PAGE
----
Except for the eight weeks I spent at Fort Knox for basic training when I first joined the Army, way back in 1971, and several visits during our RVing days, I have never lived in Kentucky. Yet I feel a strong affinity for the Bluegrass State for some reason. Maybe it’s because I read so many stories about Daniel Boone when I was growing up.
My family has had a connection to Kentucky going back several generations. My great-grandfather, John Sanders Stephens, lived in Ludlow, Kentucky and raised his family there. Ludlow sits on the bank of the Ohio River, just a stone’s throw away from Cincinnati, Ohio. Like many of the old river towns it has seen better days, but there is a movement underway to revitalize things. Most of the old buildings along the main street are home to small stores and shops, and all over town beautiful old brick homes are being restored.
On a previous trip through the area we had driven by my great-grandfather’s old house, which was occupied at the time, but we managed to take some pictures from the street.
Even finding the house was quite an accomplishment for us because the street address listed in my great-grandfather’s obituary doesn’t exist anymore. It was in the middle of an intersection. But on a visit to the Kenton County Library in Covington a few years ago, Miss Terry discovered the original plat maps for Ludlow and we learned that after a massive flood in the early 1900s the streets were realigned and new house numbers were assigned to many of the homes there. Working from those plat maps, we were able to find the old family home.
Things had changed when we went to Ludlow on our recent trip. We found the house sitting empty with a For Sale sign out front. Figuring that anybody who saw us prowling around would think we were potential buyers, we parked the van and did some exploring.
Looking in the windows I was able to get a couple of photographs. When great grandpa Stephens died, way back in 1919, his funeral service was held there in the living room, which was the custom in those days.
I remember my father talking about going to visit his grandparents when he was a child and a tornado coming through Ludlow. He said they all went outside in the pouring rain and down some stairs into the basement of the house for shelter until the storm passed. Here is the entrance to the basement they all went down.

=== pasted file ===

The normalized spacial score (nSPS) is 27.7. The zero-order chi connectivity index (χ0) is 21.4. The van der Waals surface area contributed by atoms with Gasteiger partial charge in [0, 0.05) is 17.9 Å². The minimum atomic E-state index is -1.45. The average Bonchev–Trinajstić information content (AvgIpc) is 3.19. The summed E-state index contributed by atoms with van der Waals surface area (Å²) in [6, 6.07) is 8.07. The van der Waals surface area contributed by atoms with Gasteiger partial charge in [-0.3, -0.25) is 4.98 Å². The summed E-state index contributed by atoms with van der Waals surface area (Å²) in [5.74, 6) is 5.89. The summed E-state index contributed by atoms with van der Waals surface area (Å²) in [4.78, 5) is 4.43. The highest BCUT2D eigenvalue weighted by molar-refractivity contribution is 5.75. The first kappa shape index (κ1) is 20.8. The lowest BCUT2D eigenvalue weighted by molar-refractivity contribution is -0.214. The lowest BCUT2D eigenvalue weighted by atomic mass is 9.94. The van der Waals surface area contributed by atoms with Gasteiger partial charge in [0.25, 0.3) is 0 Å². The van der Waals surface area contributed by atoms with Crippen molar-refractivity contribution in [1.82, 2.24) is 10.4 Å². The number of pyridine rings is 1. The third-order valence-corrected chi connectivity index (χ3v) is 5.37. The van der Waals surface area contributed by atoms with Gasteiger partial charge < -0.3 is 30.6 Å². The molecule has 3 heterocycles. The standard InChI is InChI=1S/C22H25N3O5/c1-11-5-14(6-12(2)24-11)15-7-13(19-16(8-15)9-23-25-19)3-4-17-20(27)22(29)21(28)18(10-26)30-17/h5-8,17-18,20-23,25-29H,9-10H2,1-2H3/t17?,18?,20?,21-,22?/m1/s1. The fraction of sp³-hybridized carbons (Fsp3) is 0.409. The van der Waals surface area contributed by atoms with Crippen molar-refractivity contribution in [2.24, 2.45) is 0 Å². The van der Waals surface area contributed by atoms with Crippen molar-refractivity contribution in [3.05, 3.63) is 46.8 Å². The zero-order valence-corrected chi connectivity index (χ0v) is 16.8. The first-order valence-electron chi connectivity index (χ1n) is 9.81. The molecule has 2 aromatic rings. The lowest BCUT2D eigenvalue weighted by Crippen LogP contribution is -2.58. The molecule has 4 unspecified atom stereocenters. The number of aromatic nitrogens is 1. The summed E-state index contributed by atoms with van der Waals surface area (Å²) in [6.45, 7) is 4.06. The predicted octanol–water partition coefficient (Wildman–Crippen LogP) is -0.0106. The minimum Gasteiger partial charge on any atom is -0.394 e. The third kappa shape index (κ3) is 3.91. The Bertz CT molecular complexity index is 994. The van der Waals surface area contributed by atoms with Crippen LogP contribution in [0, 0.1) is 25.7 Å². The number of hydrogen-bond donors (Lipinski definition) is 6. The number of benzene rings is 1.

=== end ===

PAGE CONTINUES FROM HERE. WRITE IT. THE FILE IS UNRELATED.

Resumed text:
The old house has been neglected and definitely needs to be refurbished. Just for the heck of it, I called the real estate agent listed on the sign, and she told me the house was under contract. I hope whoever buys it restores it.
Great-grandfather Stephens had four children, three sons and a daughter, Emma, who was my grandmother. Two of his sons became railroad men. Henry was an Engineer on the Southern Railroad, and another son, John, was a car repairman for the B&O Railroad. James, the youngest son, became a mover and shaker in the small riverfront community. He was the president of the First National Bank of Ludlow, he operated a real estate and insurance company, and was also the City Treasurer from 1909 to 1931. The building in the top picture is a flower shop now, but it was the bank during the time James was president, and the building in the bottom picture, which is right next door, housed his real estate and insurance agency.
Ludlow has a small historical museum but every time we came through town in the past, it was closed. As it turns out, due to a lack of volunteer staffing, it’s only open for a few hours on Saturdays. We made it a point to go back on a Saturday so we could check it out. Tomorrow I’ll tell you about that and some very interesting things I found out about my grandparents when they were young. Some of it really blew my mind, as folks used to say.
Today is your last chance to enter our latest Free Drawing. This week’s prize is an audiobook of Ken Rossignol’s The Chesapeake: A Man Born to Hang Can Never Drown. It’s a collection of adventures in prose from around the Chesapeake tidewater region told by an erstwhile and eclectic collection of bards, poets, and tale-tellers. Fans of short stories will enjoy this fourth book in the Chesapeake series and the valuable history shared about the Chesapeake region. To enter, all you have to do is click on this Free Drawing link or the tab at the top of this page and enter your name (first and last) in the comments section at the bottom of that page (not this one). Only one entry per person per drawing please, and you must enter with your real name. To prevent spam or multiple entries, the names of cartoon or movie characters are not allowed. The winner will be drawn this evening.
Thought For The Day – I’m still finding out who I am, but I know I’m not who I was.